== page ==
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Vendée Globe Day 23 morning update: The big chill

by Vendée Globe 29 Nov 2020 23:22 PST 29 November 2020
LinkedOut team - Vendée Globe © Vendée Globe

The leaders of the Vendée Globe fleet are now in a strong south-westerly flow approaching the Cape of Good Hope. Leader Charlie Dalin, is expected to cross the first great Cape this afternoon. The weather for the pacemakers is much colder and this passage under South Africa promises to be quite tough with a breeze contrary to the Agulhas current which flows down the east side of the African continent, marking the western edge of the warmer waters of the Indian Ocean.

For the leaders who are now mostly in the SW'ly air flow the temperatures are much colder, around 7 deg C, unstable winds 25kts gusting to 35kts on big, unruly seas which sluice over the deck, water temperature no more than 8 dec C. They are racing behind the front and dropping south-eastwards towards the Antarctic Exclusion Zone. After the first three weeks of racing this is a first cold, wet wake up call to the joys of the big south. The sun cannot break through the cloud cover and the first big southern storm is on its way, and of course the colder air is much more dense and so each gust feels much more powerful than the recorded windspeed.

Dalin has had to route more to the north, to 38 degrees, where the race leader will have to negotiate the gyres, the circulation of the Agulhas current which will cause big, crossed seas with the wind blowing against the current. Behind him the chasing pack of six, riding the wheel of second placed Thomas Ruyant (LinkedOut) who is a little slower at times because of his chopped port foil. That said in the big seas the foilers will not be drawing on all their power and righting moment right now and so Ruyant and Jean Le Cam on his trusty daggerboard Yes We Cam will scarcely be disadvantaged.

As the Saint Helena high pressure slips to the south east after his hydraulic oil problems of the weekend Alan Roura (La Fabrique) has been caught by it again and has a hard time off Tristan da Cunha. Clarisse Crémer (Banque Populaire X) was down during the night passing the island of Gough and with Romain Attanasio (PURE-Best Western Hotels & Resorts) in her east Cremer will do well to dive quickly towards the south east so as not to be swallowed up by the high pressure and light winds again.

Stéphane Le Diraison (Time for Oceans) finally sees the end of his own light winds tunnel with a welcome northerly breeze after the calm he has suffered over recent days and he begins to slant more to the south east. Arnaud Boissières (La Mie Câline-Artisans Artipôle) was the first to go south and look to bypass the high pressure cell at 35 degrees North. In his wake now, the three amigos (Cousin-Costa-Hare) have a foiler on their hips in Armel Tripon (L'Occitane en Provence) who is now certainly going faster in these more active conditions. Tripon will still find it difficult to follow the new big southern depression which is moving very quickly and will reach the leaders, and maybe force them to slow right down or climb out of its way in some three days time, between Cape Town and the Kerguelens.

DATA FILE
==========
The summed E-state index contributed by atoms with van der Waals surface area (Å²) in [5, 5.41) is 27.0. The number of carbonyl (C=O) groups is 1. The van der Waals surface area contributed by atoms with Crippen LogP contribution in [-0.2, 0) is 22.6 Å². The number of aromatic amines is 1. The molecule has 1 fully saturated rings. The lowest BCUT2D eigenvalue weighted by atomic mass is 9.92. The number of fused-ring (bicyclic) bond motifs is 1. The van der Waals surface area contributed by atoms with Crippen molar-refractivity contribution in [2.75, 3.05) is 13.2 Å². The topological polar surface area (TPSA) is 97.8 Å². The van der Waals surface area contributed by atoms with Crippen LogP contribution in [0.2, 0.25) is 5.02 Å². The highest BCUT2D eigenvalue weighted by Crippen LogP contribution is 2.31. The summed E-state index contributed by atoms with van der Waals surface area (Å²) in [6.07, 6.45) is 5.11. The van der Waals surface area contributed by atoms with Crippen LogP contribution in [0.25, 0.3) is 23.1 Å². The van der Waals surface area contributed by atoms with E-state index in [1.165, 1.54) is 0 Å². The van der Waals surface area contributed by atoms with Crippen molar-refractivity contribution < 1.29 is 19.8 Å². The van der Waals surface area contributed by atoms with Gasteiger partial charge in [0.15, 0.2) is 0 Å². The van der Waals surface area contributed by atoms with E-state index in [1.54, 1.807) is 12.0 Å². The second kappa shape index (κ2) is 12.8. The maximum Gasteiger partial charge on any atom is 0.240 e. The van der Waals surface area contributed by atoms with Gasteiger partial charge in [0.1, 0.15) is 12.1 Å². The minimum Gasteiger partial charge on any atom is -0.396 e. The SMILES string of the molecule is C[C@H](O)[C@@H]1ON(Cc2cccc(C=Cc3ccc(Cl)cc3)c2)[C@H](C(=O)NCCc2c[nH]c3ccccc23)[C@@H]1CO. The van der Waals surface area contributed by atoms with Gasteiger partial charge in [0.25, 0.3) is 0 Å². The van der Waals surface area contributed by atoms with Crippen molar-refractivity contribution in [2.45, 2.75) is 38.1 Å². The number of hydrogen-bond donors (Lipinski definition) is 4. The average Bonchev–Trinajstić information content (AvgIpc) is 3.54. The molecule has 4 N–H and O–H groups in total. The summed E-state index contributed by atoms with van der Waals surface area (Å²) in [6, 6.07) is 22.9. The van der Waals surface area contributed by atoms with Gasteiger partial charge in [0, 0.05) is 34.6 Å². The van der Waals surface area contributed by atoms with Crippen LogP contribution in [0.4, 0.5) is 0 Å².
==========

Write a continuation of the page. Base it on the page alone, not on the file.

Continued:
At the back Japanese skipper Kojiro Shiraishi (DMG MORI Global One) is outpacing Sébastien Destremau (Merci) in the Brazilian trade winds which are quite easterly. These conditions also suit Jérémie Beyou (Charal) who can lengthen his stride off Recife and who should come back verystrongly in the coming days in ideal conditions to cut miles back on the leaders.

Kevin Escoffier (PRB) third this morning, "

"There is definitely quite a bit more sea now and this is just the start. I looked at the nav last night to find a route that takes into account a lot of different parameters: the state of the sea, the Agulhas current, not going too far to the north and take a bashing with the wind against the current, and also the wind. We have a first blow, but it is especially the second with the next frontal passage that really influences our routing decisions.

The weather files are not yet agreed on the passage of this new southern depression: you have to position yourself for the first but really well for the second one. You don't want too much wind bit need to not lose too much distance on my competitors. With my group here we made the choice not to be too close to Good Hope and the waves and the current of the Agulhas. Charlie Dalin should avoid the second depression, but we, the chasing group, are going to get it. The passage of the front on December 4th is likely to be quite big. We will have our first gale with 35 knots and six meters of waves. We already have four meters of waves with a fairly irregular wind that goes from 20 to 30 knots.

On the temperature side, it's still OK but I'm starting to layer up with fleeces. And the water has is cooler for sure. You really feel the difference from being in the Saint Helena high pressure system. But I still spend some time outside, trimming, I see some of my rivals are sailing higher so I need to change sails."

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